He sold his football interests for a profit, was knighted ("I think I deserved it") and took on what turned out to be a hugely successful TV role in the BBC's The Apprentice.

Last year he celebrated his fortieth wedding anniversary with a lavish party in his garden.

Sir Alan had splashed out on the entertainment, with Bruce Forsyth as host, Jackie Mason flown in from the States to make his guests laugh, the entire cast of a West End show on his stage, and Elton John to round off the evening.

Lady Ann says her husband put up with it with good grace: "Alan hates parties when they're in his honour, but I think he agreed to this one as it was for both of us."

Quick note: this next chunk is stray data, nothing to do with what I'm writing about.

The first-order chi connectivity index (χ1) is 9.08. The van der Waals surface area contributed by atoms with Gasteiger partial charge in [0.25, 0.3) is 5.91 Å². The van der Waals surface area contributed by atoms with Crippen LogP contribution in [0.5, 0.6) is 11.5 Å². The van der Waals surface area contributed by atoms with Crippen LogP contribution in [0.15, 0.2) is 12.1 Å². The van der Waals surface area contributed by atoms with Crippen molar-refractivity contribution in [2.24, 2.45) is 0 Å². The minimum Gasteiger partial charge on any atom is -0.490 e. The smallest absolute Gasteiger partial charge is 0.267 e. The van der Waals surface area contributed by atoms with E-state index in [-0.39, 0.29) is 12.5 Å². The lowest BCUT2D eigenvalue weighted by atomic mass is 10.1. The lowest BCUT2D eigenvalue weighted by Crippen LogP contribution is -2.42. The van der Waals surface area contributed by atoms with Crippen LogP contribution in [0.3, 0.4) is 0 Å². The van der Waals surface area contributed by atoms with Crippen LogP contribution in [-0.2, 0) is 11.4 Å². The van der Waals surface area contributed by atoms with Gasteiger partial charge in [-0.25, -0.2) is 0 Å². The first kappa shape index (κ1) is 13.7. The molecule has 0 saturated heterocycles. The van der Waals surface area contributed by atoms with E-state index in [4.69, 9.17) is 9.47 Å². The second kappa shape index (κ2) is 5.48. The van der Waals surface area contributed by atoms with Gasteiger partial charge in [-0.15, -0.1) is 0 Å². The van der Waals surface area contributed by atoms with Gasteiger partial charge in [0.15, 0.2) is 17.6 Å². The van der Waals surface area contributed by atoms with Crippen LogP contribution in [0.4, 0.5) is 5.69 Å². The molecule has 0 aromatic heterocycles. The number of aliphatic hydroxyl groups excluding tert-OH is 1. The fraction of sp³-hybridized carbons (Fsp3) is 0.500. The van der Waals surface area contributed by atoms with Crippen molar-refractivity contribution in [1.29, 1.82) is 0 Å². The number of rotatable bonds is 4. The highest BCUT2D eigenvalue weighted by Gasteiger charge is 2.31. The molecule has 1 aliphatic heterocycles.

Sir Alan has always had a love-hate relationship with the glamorous world he can now so easily move in.

He keeps up with old friends, and is most comfortable in his domestic life, surrounded by his children and grandchildren.

The stability of that life more than makes up for any disappointment he may feel that although he made a lot of money, he didn't create an enduring electronics business.

Last year Amstrad was sold to Sky for a fraction of its former value, becoming a small cog in Rupert Murdoch's media empire.

Sir Alan shrugs it off: "I'm realistic. I mean what can you do? You can't keep crying in your beer."

The real Sir Alan, BBC Two on 11 January 2009 at 2100 GMT.